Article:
The Business of Mobility: How I Transformed a Summer Job into a Successful Smart City Company

By Kurtis McBride, Co-founder & CEO of Miovision

The Business of Mobility is an Urban Mobility Company series highlighting some the fastest-growing, new businesses in the mobility sector. Featuring a closer look at the way in which companies stand out, CEOs, Directors and other C-level executives elaborate on what it takes to turn a brilliant idea into a successful company.

The genesis of Miovision grew out of a summer job I had, doing traffic counts. Sitting in a chair in the hot sun, I realized this was a process ripe for automation. Automated counts could be more accurate. It’s a process that could scale across cities. And, it offered the opportunity to provide 24/7 traffic data. 

That summer job also gave me insight into how important this data is. Cities make decisions, in part, based on traffic data – decisions on zoning and where to build what. Traffic teams also use traffic data to optimize the timing of traffic signals, which can have a significant impact on traffic congestion and safety. Ultimately, traffic data helps shape how cities evolve and function. And, while so many other sectors of the economy are being reshaped by data, a lot of traffic data is still collected the same way it was a generation ago. So, I and my co-founders started Miovision in 2005 to apply proven technologies to give cities and towns the modern tools they needed to more effectively measure, manage and optimize mobility flows. Basically, we’re in the business of helping our customers use data to fix traffic, by offering a new way to do an old thing – better.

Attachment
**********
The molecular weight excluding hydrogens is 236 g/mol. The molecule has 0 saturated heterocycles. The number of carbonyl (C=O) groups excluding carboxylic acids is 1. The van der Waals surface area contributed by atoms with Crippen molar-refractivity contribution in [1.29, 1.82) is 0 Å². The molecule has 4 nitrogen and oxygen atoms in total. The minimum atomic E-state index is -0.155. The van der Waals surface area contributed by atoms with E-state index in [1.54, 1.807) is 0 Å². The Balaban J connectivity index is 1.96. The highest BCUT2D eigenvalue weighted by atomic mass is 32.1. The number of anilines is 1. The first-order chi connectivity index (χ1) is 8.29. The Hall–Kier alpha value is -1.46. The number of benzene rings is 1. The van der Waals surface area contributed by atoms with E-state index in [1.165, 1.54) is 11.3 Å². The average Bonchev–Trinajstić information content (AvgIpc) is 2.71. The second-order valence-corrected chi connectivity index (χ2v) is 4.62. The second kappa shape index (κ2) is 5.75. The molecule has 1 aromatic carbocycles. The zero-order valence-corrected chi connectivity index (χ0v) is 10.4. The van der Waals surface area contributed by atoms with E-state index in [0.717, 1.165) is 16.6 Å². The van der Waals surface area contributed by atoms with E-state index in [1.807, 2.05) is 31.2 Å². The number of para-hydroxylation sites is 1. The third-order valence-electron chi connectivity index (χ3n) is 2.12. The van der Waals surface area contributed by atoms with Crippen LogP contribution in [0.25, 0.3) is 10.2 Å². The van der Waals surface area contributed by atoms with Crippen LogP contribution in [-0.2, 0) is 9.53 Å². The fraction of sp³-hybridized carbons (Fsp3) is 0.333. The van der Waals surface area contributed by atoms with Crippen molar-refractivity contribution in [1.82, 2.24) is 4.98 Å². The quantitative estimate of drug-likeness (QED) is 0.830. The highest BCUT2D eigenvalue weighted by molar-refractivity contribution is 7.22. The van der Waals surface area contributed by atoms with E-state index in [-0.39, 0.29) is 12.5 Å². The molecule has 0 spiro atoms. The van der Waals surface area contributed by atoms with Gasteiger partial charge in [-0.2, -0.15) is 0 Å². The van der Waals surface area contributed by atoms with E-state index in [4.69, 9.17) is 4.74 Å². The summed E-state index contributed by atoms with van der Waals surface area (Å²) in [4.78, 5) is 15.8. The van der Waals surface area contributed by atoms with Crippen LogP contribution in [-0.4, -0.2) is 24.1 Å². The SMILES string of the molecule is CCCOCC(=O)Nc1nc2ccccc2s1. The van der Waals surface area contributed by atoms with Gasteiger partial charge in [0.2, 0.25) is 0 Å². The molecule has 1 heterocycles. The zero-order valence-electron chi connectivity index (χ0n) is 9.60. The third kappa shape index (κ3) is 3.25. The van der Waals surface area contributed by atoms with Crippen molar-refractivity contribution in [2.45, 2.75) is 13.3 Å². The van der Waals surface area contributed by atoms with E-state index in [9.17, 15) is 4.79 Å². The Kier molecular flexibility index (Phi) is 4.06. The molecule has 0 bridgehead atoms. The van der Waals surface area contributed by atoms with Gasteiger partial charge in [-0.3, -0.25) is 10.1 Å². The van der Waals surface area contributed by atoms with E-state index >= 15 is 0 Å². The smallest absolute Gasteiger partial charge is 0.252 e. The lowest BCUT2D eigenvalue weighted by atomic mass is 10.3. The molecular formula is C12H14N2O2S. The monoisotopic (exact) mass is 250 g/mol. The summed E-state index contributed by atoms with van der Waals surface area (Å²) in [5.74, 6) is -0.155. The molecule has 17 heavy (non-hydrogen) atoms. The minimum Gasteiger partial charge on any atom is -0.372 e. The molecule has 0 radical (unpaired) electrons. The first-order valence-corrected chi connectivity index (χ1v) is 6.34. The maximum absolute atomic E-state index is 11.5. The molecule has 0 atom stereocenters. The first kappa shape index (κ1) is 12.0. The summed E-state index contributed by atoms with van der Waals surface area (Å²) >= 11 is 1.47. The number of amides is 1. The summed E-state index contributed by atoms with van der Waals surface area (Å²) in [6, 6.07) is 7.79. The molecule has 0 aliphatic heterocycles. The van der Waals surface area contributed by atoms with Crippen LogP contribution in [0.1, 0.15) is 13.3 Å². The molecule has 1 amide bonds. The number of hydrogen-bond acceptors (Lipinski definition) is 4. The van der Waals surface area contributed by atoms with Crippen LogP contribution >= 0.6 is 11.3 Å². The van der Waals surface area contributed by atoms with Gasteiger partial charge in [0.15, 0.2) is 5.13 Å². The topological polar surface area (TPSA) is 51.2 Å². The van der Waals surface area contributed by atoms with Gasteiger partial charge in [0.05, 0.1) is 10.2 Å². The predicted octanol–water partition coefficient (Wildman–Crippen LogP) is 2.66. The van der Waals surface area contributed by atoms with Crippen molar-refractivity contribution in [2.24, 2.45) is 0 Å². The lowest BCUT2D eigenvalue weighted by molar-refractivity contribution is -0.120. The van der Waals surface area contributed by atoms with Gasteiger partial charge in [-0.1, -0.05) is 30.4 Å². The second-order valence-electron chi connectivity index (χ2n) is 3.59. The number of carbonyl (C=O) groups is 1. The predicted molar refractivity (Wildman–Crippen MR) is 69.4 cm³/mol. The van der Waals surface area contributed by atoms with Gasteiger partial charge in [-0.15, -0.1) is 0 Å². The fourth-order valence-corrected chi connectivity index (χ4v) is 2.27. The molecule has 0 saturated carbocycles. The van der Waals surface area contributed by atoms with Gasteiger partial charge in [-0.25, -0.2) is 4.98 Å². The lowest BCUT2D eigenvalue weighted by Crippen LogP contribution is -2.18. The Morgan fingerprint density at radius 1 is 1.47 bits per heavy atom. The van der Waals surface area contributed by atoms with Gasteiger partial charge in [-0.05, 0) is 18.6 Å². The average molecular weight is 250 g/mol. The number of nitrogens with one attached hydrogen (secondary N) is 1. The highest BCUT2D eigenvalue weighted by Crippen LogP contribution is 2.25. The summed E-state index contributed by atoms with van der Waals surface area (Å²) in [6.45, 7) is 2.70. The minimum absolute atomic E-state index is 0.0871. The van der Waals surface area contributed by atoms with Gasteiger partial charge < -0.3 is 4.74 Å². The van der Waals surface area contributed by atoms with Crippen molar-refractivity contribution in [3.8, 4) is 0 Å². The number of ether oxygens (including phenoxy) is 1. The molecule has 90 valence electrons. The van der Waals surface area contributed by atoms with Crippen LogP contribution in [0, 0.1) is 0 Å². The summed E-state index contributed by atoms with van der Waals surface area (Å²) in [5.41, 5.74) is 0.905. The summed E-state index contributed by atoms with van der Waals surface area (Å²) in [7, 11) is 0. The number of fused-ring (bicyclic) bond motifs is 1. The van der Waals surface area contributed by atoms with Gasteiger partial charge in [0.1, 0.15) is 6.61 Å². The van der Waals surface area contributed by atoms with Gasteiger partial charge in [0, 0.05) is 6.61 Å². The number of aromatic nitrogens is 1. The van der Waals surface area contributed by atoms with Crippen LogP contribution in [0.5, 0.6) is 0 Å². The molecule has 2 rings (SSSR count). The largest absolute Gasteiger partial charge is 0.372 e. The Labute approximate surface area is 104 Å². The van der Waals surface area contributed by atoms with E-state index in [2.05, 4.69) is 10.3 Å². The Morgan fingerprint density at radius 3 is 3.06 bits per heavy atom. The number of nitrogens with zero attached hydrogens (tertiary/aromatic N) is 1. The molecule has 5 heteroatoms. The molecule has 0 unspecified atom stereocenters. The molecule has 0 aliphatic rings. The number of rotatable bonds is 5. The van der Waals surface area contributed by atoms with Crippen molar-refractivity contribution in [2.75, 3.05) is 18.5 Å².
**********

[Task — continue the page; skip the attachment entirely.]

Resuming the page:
The Big Hurdle: ‘Why Change?’

For potential customers, though, the question will always be: ‘why change?’ They have a system for collecting data that works for them. We need to help customers understand the advantages of our approach; our biggest challenge is therefore conveying what having rich, multimodal data will mean for their ability to measure, manage and optimize traffic. 

To confront this challenge, we offer two significant advantages through our choice to have video and machine vision as our core technologies. First, our tools can track multimodal traffic – meaning we can count cars, trucks, buses, pedestrians, cyclists and e-scooters. As cities look to encourage more environmentally and space-efficient modes of transportation, they need some way to see how effective their efforts are – and our tools can help provide that. 

Our computer vision approach also means we can ‘train’ our systems to see new classifications of traffic. We are just launching e-scooter counts in EMEA, for example – a mode of transportation that didn’t even exist a few years back. We’ve been able to train our tools to pick out e-scooters as a distinct group, separate from pedestrians or cyclists (or cars and trucks), without having to change our hardware tools. Our systems get better with software, meaning something a city or engineering firm buys today may have new capabilities in the future. 

Our Secret Sauce? A Human Touch in the System